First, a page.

Thom Tuck’s reign of terror is over. With the traditional ACMS host trapped in the midlands doing some acting, Joz Norris and [ok, other regular host] Siân Docksey have enacted a bloodless coup of London’s most pleasingly all-over-the-shop alternative comedy night.
And what’s more, they are furiously pressing the big red reset button.
They walk onto the stage festooned in wigs and balloons, and immediately lambast their own night for being “impenetrable” and “self-indulgent”.
“There are permitted heckles, but we can’t remember them”, non-explains Joz, as the audience of regulars and endearingly bemused newbies attempt to come up with some new ones.
“This is shit,” someone shouts.
Thing is, though, this isn’t shit, this is brilliant. People talk about the shit/brilliant tightrope, and how comedians have to walk very carefully across the great canyon of unfunny.
But maybe you don’t have to do that? Maybe you can just try things out, have a supportive audience, and everything is… fun?
And as Joz pops Siân’s balloons of November – “that was the upsetting burlesque section” – the night is reborn. And seems suspiciously similar to what it was before. Yay!
There were many comedians and I will try to review at least some of them.
Starting us off was Ruth Hunter, who explored the comic potential of just naming places (“Dublin”. “Glasgow”) and read from her lockdown diary.
In my notes I’ve written “lesbian masseuse porn” and “lockdown ghost”, which is all you need to know here really. She’s very funny and has an excellent deadpan manner, go see her if you’re ever in “Glasgow”.
Next was a lady with some cheese. It was at this point that Finn, the n00b in the first row, was probably beginning to suspect that this isn’t a standard comedy night. Rosemary Gomes had some cheeses and some signs with some puns on them.
She didn’t even have that many cheeses to be honest. She sort of moved around the stage with them for longer than was comfortable, like Sideshow Bob walking into rakes, only forever, and with cheese. She might have been on for five minutes. She might have been on for an hour. All I can say with confidence is we will not see her like again.
I could sum up what Gomes’ act says about ACMS’ ethos, but the next act, John Hastings, did it for me. “Commercially viable? Outside of Radio Four, these people should be shot,” he joked, lovingly. And all this, and moving, nuanced material about suicide, too.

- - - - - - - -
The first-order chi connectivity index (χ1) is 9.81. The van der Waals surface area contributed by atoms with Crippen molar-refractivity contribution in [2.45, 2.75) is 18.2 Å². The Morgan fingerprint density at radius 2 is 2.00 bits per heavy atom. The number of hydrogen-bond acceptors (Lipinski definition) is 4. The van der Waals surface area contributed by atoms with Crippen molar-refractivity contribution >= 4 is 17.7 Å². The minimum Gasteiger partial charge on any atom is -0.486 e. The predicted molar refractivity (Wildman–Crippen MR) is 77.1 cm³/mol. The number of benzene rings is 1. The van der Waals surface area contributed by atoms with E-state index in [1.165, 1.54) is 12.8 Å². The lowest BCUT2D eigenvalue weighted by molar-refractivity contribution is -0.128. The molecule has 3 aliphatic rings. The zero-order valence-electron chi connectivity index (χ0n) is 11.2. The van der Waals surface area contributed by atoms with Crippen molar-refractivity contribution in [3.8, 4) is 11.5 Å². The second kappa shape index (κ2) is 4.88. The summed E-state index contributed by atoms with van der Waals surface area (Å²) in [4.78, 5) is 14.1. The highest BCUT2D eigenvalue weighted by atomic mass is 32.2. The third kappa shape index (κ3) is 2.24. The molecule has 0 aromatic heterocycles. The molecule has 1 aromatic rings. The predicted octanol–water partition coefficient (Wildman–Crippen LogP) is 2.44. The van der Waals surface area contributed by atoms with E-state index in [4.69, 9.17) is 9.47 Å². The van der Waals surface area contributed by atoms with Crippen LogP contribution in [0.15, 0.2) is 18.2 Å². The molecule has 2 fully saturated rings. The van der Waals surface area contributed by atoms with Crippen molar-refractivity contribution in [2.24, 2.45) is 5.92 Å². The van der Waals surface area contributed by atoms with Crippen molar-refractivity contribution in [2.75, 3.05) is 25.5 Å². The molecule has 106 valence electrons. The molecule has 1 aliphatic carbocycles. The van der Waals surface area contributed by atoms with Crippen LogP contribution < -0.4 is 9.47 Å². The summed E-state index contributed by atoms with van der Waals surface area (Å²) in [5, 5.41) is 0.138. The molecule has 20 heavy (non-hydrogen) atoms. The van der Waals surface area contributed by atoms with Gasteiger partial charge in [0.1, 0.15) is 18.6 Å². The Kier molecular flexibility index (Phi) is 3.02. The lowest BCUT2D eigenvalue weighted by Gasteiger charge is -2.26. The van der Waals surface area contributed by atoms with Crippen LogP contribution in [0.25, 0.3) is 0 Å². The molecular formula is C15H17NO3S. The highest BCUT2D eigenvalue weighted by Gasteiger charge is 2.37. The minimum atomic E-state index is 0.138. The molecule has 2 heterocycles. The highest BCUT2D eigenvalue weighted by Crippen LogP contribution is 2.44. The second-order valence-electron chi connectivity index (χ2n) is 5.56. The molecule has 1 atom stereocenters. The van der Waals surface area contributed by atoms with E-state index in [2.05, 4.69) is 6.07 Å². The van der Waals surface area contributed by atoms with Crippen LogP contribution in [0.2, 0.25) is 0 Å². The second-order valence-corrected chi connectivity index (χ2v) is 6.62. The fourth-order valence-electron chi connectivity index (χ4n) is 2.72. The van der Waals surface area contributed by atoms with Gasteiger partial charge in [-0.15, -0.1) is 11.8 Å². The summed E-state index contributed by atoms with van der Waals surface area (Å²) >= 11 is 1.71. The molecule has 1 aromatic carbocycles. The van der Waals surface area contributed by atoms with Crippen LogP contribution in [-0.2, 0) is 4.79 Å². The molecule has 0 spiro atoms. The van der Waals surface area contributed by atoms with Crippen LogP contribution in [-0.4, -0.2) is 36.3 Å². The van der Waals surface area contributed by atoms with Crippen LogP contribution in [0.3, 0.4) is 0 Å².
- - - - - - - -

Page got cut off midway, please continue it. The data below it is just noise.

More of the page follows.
My friend Maeve turned up half way through Logs. If you’re timing your arrival to have literally no clue what is going on, then sneaking in mid-way through a lumberjack / tree burlesque sequence is probably the best time to do it. Logs are Legs comedy and they are terrifying, brilliant clowns.
An interval. A chat with a friend. You know that feeling when you sit down to watch a beloved film with a friend who has never seen it before, and you can sense the vibes that they’re not really into it? And that sort of ruins the film for you, and you start to watch it in a much more critical way than you ever have before?
I refused to let that happen. The non-laughs behind me coasted us through Alexander Bennett‘s very endearing material about fat dogs, war criminal Uber drivers and a panopticon of Keith Lemons; the extremely brilliant and unexpected appearance of Nick Cave and Warren Ellis (pertinent audience question: “Does Nick Cave have a hook for a hand?”); and the dad rapping, ignoring-my-kids-on-the bus brilliance of Ed Eales-White .
“I used to be such a good girl”. I really enjoyed Lorna Rose Treen. Noir is such an over-parodied genre but her character is so stupid – muffling her way through perma-cigarettes with an Elmer Fudd lisp – that it didn’t matter.
“I keeled over seductively” is a line of such beautiful economy, I’m going to steal it and use it myself the next time I get shot.
Time for some prizes. Is ACMS secretly funded by the Swiss deep state? Ten minutes of the “you get a car” Oprah Winfrey episode, except with clocks, suggests so.
We’re on the home straight now and time for another act that Maeve liked: Ben Target paying tribute to her own personal hero, the early noughties rock-parody irritant Andrew WK.
There are party poppers. There are embarrassing stories. There is an overdose of Tramadol. And, happily, this all happens to the soundtrack of Coldplay’s “clocks”, which comes on by mistake; Target absolutely owns it nonetheless.
Jade Gebbie performs as a character, Jay. He has a drawn-on David Brent beard and has learned how to be sexy via a series of far-right incel websites. The audience isn’t quite sure what to make of him, a bit like when I pretended to be Richard Branson and gave a lecture on privateering.
I guess that’s one of the tricky things with playing terrible characters: you absolutely do NOT want people to like them, but you still want them to like you. It’s that tightrope again, swabbed down and used for slightly different purposes.
Our headline act is a furious New Yorker who definitely isn’t Jen Ives. They jerked off a lot of airline pilots to be here tonight, and are charmed by our “exotic paedophiles” like Jimmy Seville.
Jen is one of those comedians who is endearing even with – or perhaps particularly when – they are explicitly calling you a cunt, and I love her for it.
ACMS overran – it always does – and the venue seems quite keen for us to leave. So we do, but not before one lovely chat about the possibilities of Starlight Express: the movie.
Is this a review or just a love letter? I don’t know. But ACMS is like Rowan’s unlikely bowling emporium in Finsbury Park, or that dumplings place in Chinatown run by furious middle aged women: things that somehow still exist, against all odds; and London would be a much less interesting place without it.
 They do be talking about this. I spent a lot of time in cafes and people talk of little else
 She cracked half way through the mindful checking fantasy football while the kids wreak chaos bit